The bedclothes rustled near her feet, and Dodger streaked out with a furious chatter. With quicksilver speed he attacked William’s arm and hand, inflicting a series of deep, gouging bites. Catherine had never seen the little animal behave in such a manner. William grunted in surprise and flung out his arm with a low curse. The ferret went flying, slamming hard against the wall and falling limply to the floor.

Catherine moaned behind the gag, her eyes burning with acid tears.

Breathing heavily, William examined his bleeding hand, found a cloth at the washstand to wrap around it, and returned to Catherine. The laundry bag was pulled higher and higher until it went over her head.

She understood that Althea didn’t really want to see her. Althea wanted to destroy her. Perhaps William didn’t know. Or perhaps he thought it was kinder to lie. It didn’t matter. She felt nothing, no fear, no anguish, although tears leaked steadily from the outward corners of her eyes. What a terrible fate to leave the world feeling nothing at all. She was nothing more than a tangle of limbs in a sack, a headless doll, all memories receding, all sensation falling away.

A few thoughts needled through the blanket of nothingness, pinpricks of light in the dark.

Leo would never know that she had loved him.

She thought of his eyes, all those colors of blue. Her mind was filled with a constellation of high summer, stars in a lion’s shape. The brightest star marks his heart.

He would grieve. If only she could spare him that.

Oh, what they could have had. A life together, such a simple thing. To watch that handsome face weather with age. She had to admit now that she had never been happier than in the moments with him.

Her heart beat faintly beneath her ribs. It was heavy, aching with contained feeling, a hard knot within the numbness.

I didn’t want to need you, Leo, I fought so hard to stay standing at the edge of my own life … when I should have had the courage to walk into yours.

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Chapter Twenty-nine

Late in the morning Leo returned from a visit with his old mentor, Rowland Temple. The architect, now a professor at University College, had recently been awarded the Royal Gold Medal for his work in advancing the academic study of architecture. Leo had been amused but hardly surprised to discover that Temple was as imperious and irascible as ever. The old man viewed the aristocracy as a source of patronage to keep him financially solvent, but he had contempt for their traditional and unimaginative sense of style.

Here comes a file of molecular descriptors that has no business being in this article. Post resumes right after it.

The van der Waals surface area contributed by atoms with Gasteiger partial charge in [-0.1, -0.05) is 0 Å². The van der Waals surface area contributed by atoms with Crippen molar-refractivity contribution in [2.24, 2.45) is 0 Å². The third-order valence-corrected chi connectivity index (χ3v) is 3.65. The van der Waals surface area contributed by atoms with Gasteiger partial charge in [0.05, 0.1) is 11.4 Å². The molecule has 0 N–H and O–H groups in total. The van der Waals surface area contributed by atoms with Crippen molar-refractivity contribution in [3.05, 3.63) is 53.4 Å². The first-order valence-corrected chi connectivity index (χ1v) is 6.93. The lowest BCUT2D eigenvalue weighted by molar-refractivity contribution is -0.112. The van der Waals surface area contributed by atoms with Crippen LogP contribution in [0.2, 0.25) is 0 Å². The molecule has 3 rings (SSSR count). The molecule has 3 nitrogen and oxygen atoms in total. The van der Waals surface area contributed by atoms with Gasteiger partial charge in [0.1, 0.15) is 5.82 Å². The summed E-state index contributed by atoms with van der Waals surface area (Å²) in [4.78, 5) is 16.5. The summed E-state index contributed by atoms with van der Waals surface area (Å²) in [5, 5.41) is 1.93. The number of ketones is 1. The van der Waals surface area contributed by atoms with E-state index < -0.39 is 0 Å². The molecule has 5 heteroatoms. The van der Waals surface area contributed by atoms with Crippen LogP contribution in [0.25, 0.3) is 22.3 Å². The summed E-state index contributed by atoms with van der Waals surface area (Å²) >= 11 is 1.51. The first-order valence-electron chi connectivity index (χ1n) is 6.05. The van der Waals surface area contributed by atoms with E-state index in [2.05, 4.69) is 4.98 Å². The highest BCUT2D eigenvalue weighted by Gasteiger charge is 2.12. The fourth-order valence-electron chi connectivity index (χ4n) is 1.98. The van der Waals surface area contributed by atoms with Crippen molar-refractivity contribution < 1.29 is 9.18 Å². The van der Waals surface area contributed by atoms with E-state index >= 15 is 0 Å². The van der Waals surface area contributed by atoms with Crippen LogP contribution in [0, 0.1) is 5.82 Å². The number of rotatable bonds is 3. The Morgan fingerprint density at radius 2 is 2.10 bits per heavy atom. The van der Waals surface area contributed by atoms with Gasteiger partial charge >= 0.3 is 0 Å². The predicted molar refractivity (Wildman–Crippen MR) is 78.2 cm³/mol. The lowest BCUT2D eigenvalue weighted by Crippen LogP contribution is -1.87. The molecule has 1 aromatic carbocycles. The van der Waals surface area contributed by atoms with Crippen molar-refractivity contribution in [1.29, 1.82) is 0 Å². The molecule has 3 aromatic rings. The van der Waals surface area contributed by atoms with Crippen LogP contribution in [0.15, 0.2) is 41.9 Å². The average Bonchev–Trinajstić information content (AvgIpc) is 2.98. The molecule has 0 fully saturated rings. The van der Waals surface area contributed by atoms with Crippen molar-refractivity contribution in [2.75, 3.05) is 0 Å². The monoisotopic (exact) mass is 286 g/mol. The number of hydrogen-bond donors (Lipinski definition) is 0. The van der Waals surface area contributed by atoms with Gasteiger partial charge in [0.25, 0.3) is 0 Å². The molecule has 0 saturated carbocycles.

“You’re not one of those parasitical dunderheads,” Temple had told him emphatically, which Leo gathered had been a compliment. And later, “My influence on you cannot be eradicated, can it?” And of course Leo had assured him that it could not, that he remembered and valued everything he had learned from Temple. He hadn’t dared to mention the far greater influence of the elderly professor in Provence.

“Architecture is how we reconcile to the difficulties of life,” Joseph had once told Leo at his atelier. The old professor had been repotting some herbs at a long wooden table, while Leo tried to help. “Non, don’t touch these, mon fils, you pack the roots too tightly, they need more air than you allow them.” He took a pot away from Leo and resumed the lecture. “To be an architect, you have to accept the environment around you, no matter what its conditions. Then, in full awareness, you take your ideals and form them into structure.”

“Can I do it without ideals?” Leo had asked, only half joking. “I’ve learned I can’t live up to them.”

Professor Joseph had smiled at him. “Neither can you reach the stars. But you still need their light. You need them to navigate, n’est-ce pas?”

Take your ideals and form them into structure. Only in that way could a good house, a good building, be designed.

Or a good life.

And Leo had finally found the cornerstone, the essential piece to build the rest on.

A very stubborn cornerstone.

His lips curved as he considered what to do with Catherine that day, how to woo her, or annoy her, since she seemed to enjoy both equally. Perhaps he would start a small argument and kiss her into capitulation. Perhaps he would propose to her again, if he could catch her in a moment of weakness.

Heading to the Rutledge apartments, Leo entered after a careless knock, and found Poppy rushing to the entrance foyer.

“Have you—” she started, then broke off as she saw him. “Leo. I wondered when you’d get back. I didn’t know where you were, or I would have sent for you—”

“What is it, sis?” he asked gently, understanding at once that something was very wrong.

Poppy looked wretched, her eyes large in her white face. “Catherine didn’t come up for breakfast this morning. I assumed that she wanted to sleep late. Sometimes her nightmares—”

“Yes, I know.” Leo gripped her cold hands, staring at her alertly. “Out with it, Poppy.”

“An hour ago I send a housemaid to Catherine’s room, to see if she needed something. She wasn’t there, and these were on the table by the bed.” Reaching out with a trembling hand, she gave him the new silver spectacles. “And … there was blood on the bed.”

It took Leo a moment to contain the rush of panic. He felt it as instant stinging from head to toe, and a heart-thundering blast of energy. A dizzying urge to kill.

“The hotel is being searched,” he heard Poppy say over the roar in his ears, “and Harry and Mr. Valentine are talking to the floor stewards.”

“Latimer has her,” Leo said thickly. “He sent someone for her. I’ll rip the filthy whoreson’s guts out and hang him with them—”